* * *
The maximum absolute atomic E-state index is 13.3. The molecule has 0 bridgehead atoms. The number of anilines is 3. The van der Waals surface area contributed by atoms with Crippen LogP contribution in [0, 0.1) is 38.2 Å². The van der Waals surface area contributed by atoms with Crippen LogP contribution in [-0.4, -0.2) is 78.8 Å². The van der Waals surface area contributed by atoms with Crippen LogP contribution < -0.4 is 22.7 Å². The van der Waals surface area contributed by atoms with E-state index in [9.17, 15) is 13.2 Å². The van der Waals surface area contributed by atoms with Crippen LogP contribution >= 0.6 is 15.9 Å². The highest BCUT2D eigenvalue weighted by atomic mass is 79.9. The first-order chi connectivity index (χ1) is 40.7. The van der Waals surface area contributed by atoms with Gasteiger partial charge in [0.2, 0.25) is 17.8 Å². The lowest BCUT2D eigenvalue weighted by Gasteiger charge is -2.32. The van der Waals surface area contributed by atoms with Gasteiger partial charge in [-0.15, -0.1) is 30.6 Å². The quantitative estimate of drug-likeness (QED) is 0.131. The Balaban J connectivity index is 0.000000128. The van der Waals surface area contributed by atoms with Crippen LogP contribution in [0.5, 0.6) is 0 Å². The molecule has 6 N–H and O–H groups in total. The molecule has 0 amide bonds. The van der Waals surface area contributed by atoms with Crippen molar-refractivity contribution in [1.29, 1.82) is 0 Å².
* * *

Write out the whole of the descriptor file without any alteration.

The maximum absolute atomic E-state index is 13.3. The molecule has 0 bridgehead atoms. The number of anilines is 3. The van der Waals surface area contributed by atoms with Crippen LogP contribution in [0, 0.1) is 38.2 Å². The van der Waals surface area contributed by atoms with Crippen LogP contribution in [-0.4, -0.2) is 78.8 Å². The van der Waals surface area contributed by atoms with Crippen LogP contribution < -0.4 is 22.7 Å². The van der Waals surface area contributed by atoms with E-state index in [9.17, 15) is 13.2 Å². The van der Waals surface area contributed by atoms with Crippen LogP contribution >= 0.6 is 15.9 Å². The highest BCUT2D eigenvalue weighted by atomic mass is 79.9. The first-order chi connectivity index (χ1) is 40.7. The van der Waals surface area contributed by atoms with Gasteiger partial charge in [0.2, 0.25) is 17.8 Å². The lowest BCUT2D eigenvalue weighted by Gasteiger charge is -2.32. The van der Waals surface area contributed by atoms with Gasteiger partial charge in [-0.15, -0.1) is 30.6 Å². The quantitative estimate of drug-likeness (QED) is 0.131. The Balaban J connectivity index is 0.000000128. The van der Waals surface area contributed by atoms with Crippen LogP contribution in [0.5, 0.6) is 0 Å². The molecule has 6 N–H and O–H groups in total. The molecule has 0 amide bonds. The van der Waals surface area contributed by atoms with Crippen molar-refractivity contribution in [1.29, 1.82) is 0 Å².